Dear Dr. Yael,
I was lucky enough to see an incidence of hashgacha pratit in my life that I would like to share with you and your readers. I think that our young people today do not realize how bad anti-Semitism can be. Maybe my story will help clarify this for them.
In 1947, I was a child in Aleppo, Syria. We lived in a Muslim neighborhood. We had a good relationship with our neighbors. My friends and I would play with the Muslim girls outside our homes, but only until they were about 10. That is when they were considered of marriageable age and could not associate with us.
In 1948, the partition of Palestine took place along with the declaration of independence for the newly created state of Israel. Looting began in Aleppo. Hordes of wild Muslims roamed the streets shouting, “Palestine is our country and the Jews are our dogs.” They had kerosene tanks that were attached to donkeys and they were ready to burn down Jewish homes.
We had a Muslim neighbor living on the third floor of our building. He was a lawyer, educated in England, and was very respectable. He worked for the government. He hid us in his apartment.
The rioters arrived in our building and began screaming for the Jewish woman who had been born in Palestine. The lawyer’s wife put on a head covering and went out on the porch and yelled, “People of Mohammed. What are you doing? If you burn the first floor, it will reach the third and we are Muslim.”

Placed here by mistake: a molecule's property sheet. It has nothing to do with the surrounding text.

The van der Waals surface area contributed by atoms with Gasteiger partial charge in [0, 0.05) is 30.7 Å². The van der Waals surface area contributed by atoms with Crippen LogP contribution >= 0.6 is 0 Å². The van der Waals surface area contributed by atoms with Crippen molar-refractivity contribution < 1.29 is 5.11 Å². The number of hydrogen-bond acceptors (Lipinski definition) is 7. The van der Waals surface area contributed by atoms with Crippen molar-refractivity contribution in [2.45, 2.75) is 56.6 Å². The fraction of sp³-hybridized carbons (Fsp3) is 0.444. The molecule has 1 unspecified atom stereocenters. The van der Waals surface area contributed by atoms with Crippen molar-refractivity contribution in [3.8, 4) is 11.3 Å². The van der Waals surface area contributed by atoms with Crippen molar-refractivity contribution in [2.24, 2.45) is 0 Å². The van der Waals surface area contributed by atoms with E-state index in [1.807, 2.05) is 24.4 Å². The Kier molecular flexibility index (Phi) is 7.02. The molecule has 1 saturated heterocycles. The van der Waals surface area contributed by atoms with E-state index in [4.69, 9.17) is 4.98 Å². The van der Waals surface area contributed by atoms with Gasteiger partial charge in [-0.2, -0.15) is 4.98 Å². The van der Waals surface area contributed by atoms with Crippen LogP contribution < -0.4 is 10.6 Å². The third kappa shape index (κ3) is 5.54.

Again they yelled that they wanted the Jewish woman from Palestine. She told them that there was no one else in the building and they finally left. The scene repeated itself twice more that night. At midnight they stopped coming. We did not sleep the whole night and the sounds of rioting could be heard for blocks.
The next day, my parents brought our valued Persian carpets upstairs. Things were quiet that day. My mother went down to prepare food and my father went to the grocery store to stock up. We slept at the neighbors every night for almost three and a half weeks.
Then, my father hired someone to smuggle us to Lebanon, where my mother’s parents lived. We crossed the border with an unbelievable sigh of relief. I will never forget that moment.
Three month later things seemed to be back in order. My mother, with a lot of courage, decided to go back to Aleppo to retrieve our belongings. Jewish males were being detained and imprisoned, so she went alone. She took along an expensive gift for our neighbor.
He received her very nicely and said, ”You, Mrs. D, and your family are very lucky.” She replied, “I know you saved our lives and this is a thank you gift.”
“You don’t understand,” he continued. “In the Koran, it says that after you receive and upkeep a guest for thirty days, you are allowed to slaughter them. You are lucky because you only stayed 28 days.”
Dr. Respler, we were very lucky to have Hashem watching over us and sending miracles our way. My family is incredibly grateful to Hashem and that is why I wanted to share our story.
Thank you for sharing your amazing story with us.
We often focus on the tragedies of the Holocaust; however, that should never come at the cost of forgetting the trauma experienced by Jews in other countries throughout the world. No matter how cultured or educated people may seem, anti-Semitism is real and non-Jews often hate us.
Today, that sort of hatred is widespread on college campuses and our young people are unfortunately experiencing it.
Your story is scary in the sense that your neighbors clearly put themselves at risk to save you and then made it clear that had you stayed a few more days they would have killed you all themselves.
We appreciate that you took the time to write this story and share it with our readers. We wish you hatzlacha in all your endeavors. May we all continue to be watched over and see yad Hashem in our lives!